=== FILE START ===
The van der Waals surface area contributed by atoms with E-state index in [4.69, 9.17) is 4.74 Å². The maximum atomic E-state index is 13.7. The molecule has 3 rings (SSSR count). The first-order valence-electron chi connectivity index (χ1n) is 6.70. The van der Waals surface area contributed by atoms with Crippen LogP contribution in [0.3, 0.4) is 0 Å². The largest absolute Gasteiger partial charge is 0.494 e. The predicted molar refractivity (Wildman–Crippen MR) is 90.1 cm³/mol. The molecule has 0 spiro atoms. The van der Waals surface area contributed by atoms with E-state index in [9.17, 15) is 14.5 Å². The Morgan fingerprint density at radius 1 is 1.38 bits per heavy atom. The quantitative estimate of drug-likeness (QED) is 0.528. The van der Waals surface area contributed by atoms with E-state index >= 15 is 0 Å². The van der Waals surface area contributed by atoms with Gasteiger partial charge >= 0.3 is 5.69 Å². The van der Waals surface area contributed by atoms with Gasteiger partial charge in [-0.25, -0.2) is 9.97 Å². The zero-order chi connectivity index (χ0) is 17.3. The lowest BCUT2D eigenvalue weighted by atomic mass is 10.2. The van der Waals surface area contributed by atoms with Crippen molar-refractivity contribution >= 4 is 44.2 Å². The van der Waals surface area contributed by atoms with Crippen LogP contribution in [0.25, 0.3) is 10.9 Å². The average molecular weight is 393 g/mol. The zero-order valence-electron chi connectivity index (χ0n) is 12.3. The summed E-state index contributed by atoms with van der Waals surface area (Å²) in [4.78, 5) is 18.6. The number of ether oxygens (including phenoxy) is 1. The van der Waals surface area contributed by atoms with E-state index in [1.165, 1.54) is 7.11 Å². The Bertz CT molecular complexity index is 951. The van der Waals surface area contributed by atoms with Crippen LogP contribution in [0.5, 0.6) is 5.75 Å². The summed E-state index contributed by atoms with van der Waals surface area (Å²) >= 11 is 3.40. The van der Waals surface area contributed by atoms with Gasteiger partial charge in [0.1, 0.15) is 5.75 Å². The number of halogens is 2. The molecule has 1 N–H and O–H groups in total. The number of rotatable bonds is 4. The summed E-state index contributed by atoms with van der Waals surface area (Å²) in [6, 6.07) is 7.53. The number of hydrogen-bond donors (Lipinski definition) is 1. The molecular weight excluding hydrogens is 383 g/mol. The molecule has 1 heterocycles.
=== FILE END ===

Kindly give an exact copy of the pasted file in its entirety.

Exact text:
The van der Waals surface area contributed by atoms with E-state index in [4.69, 9.17) is 4.74 Å². The maximum atomic E-state index is 13.7. The molecule has 3 rings (SSSR count). The first-order valence-electron chi connectivity index (χ1n) is 6.70. The van der Waals surface area contributed by atoms with Crippen LogP contribution in [0.3, 0.4) is 0 Å². The largest absolute Gasteiger partial charge is 0.494 e. The predicted molar refractivity (Wildman–Crippen MR) is 90.1 cm³/mol. The molecule has 0 spiro atoms. The van der Waals surface area contributed by atoms with E-state index in [9.17, 15) is 14.5 Å². The Morgan fingerprint density at radius 1 is 1.38 bits per heavy atom. The quantitative estimate of drug-likeness (QED) is 0.528. The van der Waals surface area contributed by atoms with E-state index >= 15 is 0 Å². The van der Waals surface area contributed by atoms with Gasteiger partial charge >= 0.3 is 5.69 Å². The van der Waals surface area contributed by atoms with Gasteiger partial charge in [-0.25, -0.2) is 9.97 Å². The zero-order chi connectivity index (χ0) is 17.3. The lowest BCUT2D eigenvalue weighted by atomic mass is 10.2. The van der Waals surface area contributed by atoms with Crippen molar-refractivity contribution >= 4 is 44.2 Å². The van der Waals surface area contributed by atoms with Crippen LogP contribution in [0.25, 0.3) is 10.9 Å². The average molecular weight is 393 g/mol. The zero-order valence-electron chi connectivity index (χ0n) is 12.3. The summed E-state index contributed by atoms with van der Waals surface area (Å²) in [4.78, 5) is 18.6. The number of ether oxygens (including phenoxy) is 1. The van der Waals surface area contributed by atoms with E-state index in [1.165, 1.54) is 7.11 Å². The Bertz CT molecular complexity index is 951. The van der Waals surface area contributed by atoms with Crippen LogP contribution in [0.5, 0.6) is 5.75 Å². The summed E-state index contributed by atoms with van der Waals surface area (Å²) >= 11 is 3.40. The van der Waals surface area contributed by atoms with Gasteiger partial charge in [0.1, 0.15) is 5.75 Å². The number of halogens is 2. The molecule has 1 N–H and O–H groups in total. The number of rotatable bonds is 4. The summed E-state index contributed by atoms with van der Waals surface area (Å²) in [6, 6.07) is 7.53. The number of hydrogen-bond donors (Lipinski definition) is 1. The molecular weight excluding hydrogens is 383 g/mol. The molecule has 1 heterocycles.